Visual thinking can be devilishly difficult to pin down, but my working definition is that to think visually is to transform text-based or verbal information and knowledge into a meaningful visual display. It’s that simple and can be that complicated. But however you define it, what’s important is the undeniable fact that we, as human beings, are highly visual creatures. And just to make that point, I’ll introduce you to three related facts:Nearly half of our cerebral cortex (The cerebral cortex is a structure within the brain that plays a key role in memory, attention, perceptual awareness, thought, language, and consciousness) is dedicated to processing visual information.Another statistic that I love – not only because of it’s content but because of the source (I got it out of a bible which I think is hilarious because as I was writing it down I couldn’t help but acknowledge that bibles aren’t known as good sources of statistics) states that of the information we process through our senses, 83% (actually about ¾) of that information is processed visually. [About 11% is auditory or through hearing, and the remainder is roughly evenly divided among taste (1%), touch (1.5%), and olfactory/smell (3.5%).] But that is not an irrelevant percentage. That is wildly disproportionate when compared to our other senses and it gives us great insight into who we are.And the final bit of research that I’d like to just throw out there is about something called the “picture superiority effect” which was studied by Paivio in the 70s and has been reinforced since, which states in a nutshell that pictures are generally remembered much better than words. And this sounds like a suggestion that we should all communicate in pictures, but I’m using it to the point to the fact that since we’re obviously going to continue to use words and we need them, why not up the level of power in those words by juxtaposing them with pictures?
And this is a GR from working with the City of Austin. For those of you who aren’t from here, that’s City Hall. And because this chart represents a scan of their environment and the external factors effecting it, I thought it would be helpful to ground them in a sense of place as a basis for the discussion. So GR is a subset of the larger field of visual thinking, which is a broad and deep field that has loose boundaries but that is necessarily expanding in this age of information density. But a conversation around visual thinking naturally begs the question: what is it?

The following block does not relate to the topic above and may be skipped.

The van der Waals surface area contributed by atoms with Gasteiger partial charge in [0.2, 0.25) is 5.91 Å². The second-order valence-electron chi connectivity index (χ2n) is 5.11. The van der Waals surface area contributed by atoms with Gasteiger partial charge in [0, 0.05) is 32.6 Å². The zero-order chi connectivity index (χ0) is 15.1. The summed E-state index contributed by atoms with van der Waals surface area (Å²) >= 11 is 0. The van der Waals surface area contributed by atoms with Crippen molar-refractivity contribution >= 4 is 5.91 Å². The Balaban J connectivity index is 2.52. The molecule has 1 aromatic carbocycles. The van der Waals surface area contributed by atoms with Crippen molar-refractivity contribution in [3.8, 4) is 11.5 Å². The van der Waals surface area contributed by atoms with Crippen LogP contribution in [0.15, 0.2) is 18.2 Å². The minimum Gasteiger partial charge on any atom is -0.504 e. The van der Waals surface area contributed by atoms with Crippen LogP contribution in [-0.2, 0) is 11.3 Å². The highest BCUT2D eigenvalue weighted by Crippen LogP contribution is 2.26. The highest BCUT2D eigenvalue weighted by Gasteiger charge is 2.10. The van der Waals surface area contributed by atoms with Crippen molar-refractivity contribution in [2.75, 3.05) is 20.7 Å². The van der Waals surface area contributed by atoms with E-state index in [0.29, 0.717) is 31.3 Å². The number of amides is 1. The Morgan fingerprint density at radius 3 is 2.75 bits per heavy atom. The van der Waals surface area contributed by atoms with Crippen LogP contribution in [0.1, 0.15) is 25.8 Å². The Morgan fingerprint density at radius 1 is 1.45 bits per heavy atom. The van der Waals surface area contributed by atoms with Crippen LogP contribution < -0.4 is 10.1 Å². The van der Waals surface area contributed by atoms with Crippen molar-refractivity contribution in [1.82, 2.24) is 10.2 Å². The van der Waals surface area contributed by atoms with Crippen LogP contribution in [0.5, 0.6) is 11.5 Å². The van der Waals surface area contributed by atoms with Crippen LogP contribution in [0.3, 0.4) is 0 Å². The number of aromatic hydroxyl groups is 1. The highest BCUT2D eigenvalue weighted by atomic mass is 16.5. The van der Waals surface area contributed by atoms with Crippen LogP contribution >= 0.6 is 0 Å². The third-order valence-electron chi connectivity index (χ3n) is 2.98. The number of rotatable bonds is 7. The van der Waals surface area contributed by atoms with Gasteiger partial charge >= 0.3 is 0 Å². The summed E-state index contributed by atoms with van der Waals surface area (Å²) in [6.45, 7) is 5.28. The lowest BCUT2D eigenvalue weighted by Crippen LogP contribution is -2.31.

The first example comes from my friend Kate, who is a senior staffer for Senator Lucio in the Texas Legislature. Now, because Senator Lucio’s attention is divided and he has about 30 seconds to understand the complexities of policy that he’s ultimately going to vote on to impact real people’s lives, my friend Kate regularly draws him pictures of what’s important based on the lengthy documents he receives before he votes in Committee or on the Senate floor.
I know you all thought that cell phones were responsible for traffic accidents, but let me be the first to liberate you from that myth. It’s panties.
This one makes very clear that under no circumstances should you own a panflute.
So, in summary, in a world that is tangled in a gigantic hairball of information, please quit hosing me down. Just show me a freaking picture.
This is my company…
and my community… …and their location.
I am a visual thinker.
What is ‘visual thinking?’
Visual thinking is the use of visualization for
learning and communication.
The transformation of verbal/auditory, text-
based information into a meaningful visual
Benefits of Visual Thinking
COMPREHENSION SAVE HUMAN
& INFORMATION TELL A RESOURCES
RETENTION COMPELLING &CAPITAL
*Adapted from Visual Language: Global Communication for the 21st Century by Robert E. Horn.
First, find someone you don’t know
and interview them:
1. What’s your name and
where did you grow up?
2. Name one thing you
enjoy about your present
3. How do you feel about
1. Each person take 30 seconds to describe a
topic, challenge, or method related to IxD.
2. As a group, choose content to visualize.
3. Have AT LEAST ONE illustrator draw the
elements of the topic using basic shapes (or
more if you feel comfortable).
All good visual displays start with BASIC shapes.
the circle the the rectangle
the stick the line